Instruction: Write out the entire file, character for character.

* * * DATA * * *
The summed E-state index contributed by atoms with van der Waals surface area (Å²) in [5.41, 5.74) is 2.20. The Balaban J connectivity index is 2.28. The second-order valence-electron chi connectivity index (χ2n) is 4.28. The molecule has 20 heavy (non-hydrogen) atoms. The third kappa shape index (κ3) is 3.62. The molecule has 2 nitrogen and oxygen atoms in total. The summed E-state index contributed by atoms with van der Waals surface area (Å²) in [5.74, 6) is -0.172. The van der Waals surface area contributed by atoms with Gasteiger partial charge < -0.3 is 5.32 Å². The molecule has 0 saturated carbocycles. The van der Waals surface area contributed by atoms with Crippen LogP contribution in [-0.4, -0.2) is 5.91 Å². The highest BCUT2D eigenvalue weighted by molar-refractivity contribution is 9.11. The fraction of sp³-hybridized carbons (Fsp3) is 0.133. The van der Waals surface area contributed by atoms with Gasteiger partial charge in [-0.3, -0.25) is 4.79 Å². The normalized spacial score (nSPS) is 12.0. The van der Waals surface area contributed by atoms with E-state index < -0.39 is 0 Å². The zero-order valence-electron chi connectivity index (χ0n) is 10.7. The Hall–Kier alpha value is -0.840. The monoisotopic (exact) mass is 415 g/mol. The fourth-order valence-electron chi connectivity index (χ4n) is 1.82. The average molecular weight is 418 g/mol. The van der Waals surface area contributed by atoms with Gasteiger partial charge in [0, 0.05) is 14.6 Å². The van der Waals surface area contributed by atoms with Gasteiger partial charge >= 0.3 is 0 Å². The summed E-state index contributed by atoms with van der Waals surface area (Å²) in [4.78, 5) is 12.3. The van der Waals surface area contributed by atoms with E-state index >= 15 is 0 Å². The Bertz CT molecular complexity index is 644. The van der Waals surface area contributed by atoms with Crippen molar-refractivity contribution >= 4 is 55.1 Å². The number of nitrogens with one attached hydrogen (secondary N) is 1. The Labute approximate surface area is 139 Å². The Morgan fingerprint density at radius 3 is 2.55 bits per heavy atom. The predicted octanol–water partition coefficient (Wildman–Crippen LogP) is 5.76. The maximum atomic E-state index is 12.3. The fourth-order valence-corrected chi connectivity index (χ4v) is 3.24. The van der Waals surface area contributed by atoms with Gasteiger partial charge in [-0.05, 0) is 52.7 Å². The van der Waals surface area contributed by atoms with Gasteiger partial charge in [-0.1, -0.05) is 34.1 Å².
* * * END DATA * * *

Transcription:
The summed E-state index contributed by atoms with van der Waals surface area (Å²) in [5.41, 5.74) is 2.20. The Balaban J connectivity index is 2.28. The second-order valence-electron chi connectivity index (χ2n) is 4.28. The molecule has 20 heavy (non-hydrogen) atoms. The third kappa shape index (κ3) is 3.62. The molecule has 2 nitrogen and oxygen atoms in total. The summed E-state index contributed by atoms with van der Waals surface area (Å²) in [5.74, 6) is -0.172. The van der Waals surface area contributed by atoms with Gasteiger partial charge < -0.3 is 5.32 Å². The molecule has 0 saturated carbocycles. The van der Waals surface area contributed by atoms with Crippen LogP contribution in [-0.4, -0.2) is 5.91 Å². The highest BCUT2D eigenvalue weighted by molar-refractivity contribution is 9.11. The fraction of sp³-hybridized carbons (Fsp3) is 0.133. The van der Waals surface area contributed by atoms with Gasteiger partial charge in [-0.3, -0.25) is 4.79 Å². The normalized spacial score (nSPS) is 12.0. The van der Waals surface area contributed by atoms with E-state index < -0.39 is 0 Å². The zero-order valence-electron chi connectivity index (χ0n) is 10.7. The Hall–Kier alpha value is -0.840. The monoisotopic (exact) mass is 415 g/mol. The fourth-order valence-electron chi connectivity index (χ4n) is 1.82. The average molecular weight is 418 g/mol. The van der Waals surface area contributed by atoms with Gasteiger partial charge in [0, 0.05) is 14.6 Å². The van der Waals surface area contributed by atoms with Gasteiger partial charge >= 0.3 is 0 Å². The summed E-state index contributed by atoms with van der Waals surface area (Å²) in [4.78, 5) is 12.3. The van der Waals surface area contributed by atoms with E-state index >= 15 is 0 Å². The Bertz CT molecular complexity index is 644. The van der Waals surface area contributed by atoms with Crippen molar-refractivity contribution >= 4 is 55.1 Å². The number of nitrogens with one attached hydrogen (secondary N) is 1. The Labute approximate surface area is 139 Å². The Morgan fingerprint density at radius 3 is 2.55 bits per heavy atom. The predicted octanol–water partition coefficient (Wildman–Crippen LogP) is 5.76. The maximum atomic E-state index is 12.3. The fourth-order valence-corrected chi connectivity index (χ4v) is 3.24. The van der Waals surface area contributed by atoms with Gasteiger partial charge in [-0.05, 0) is 52.7 Å². The van der Waals surface area contributed by atoms with Gasteiger partial charge in [-0.1, -0.05) is 34.1 Å².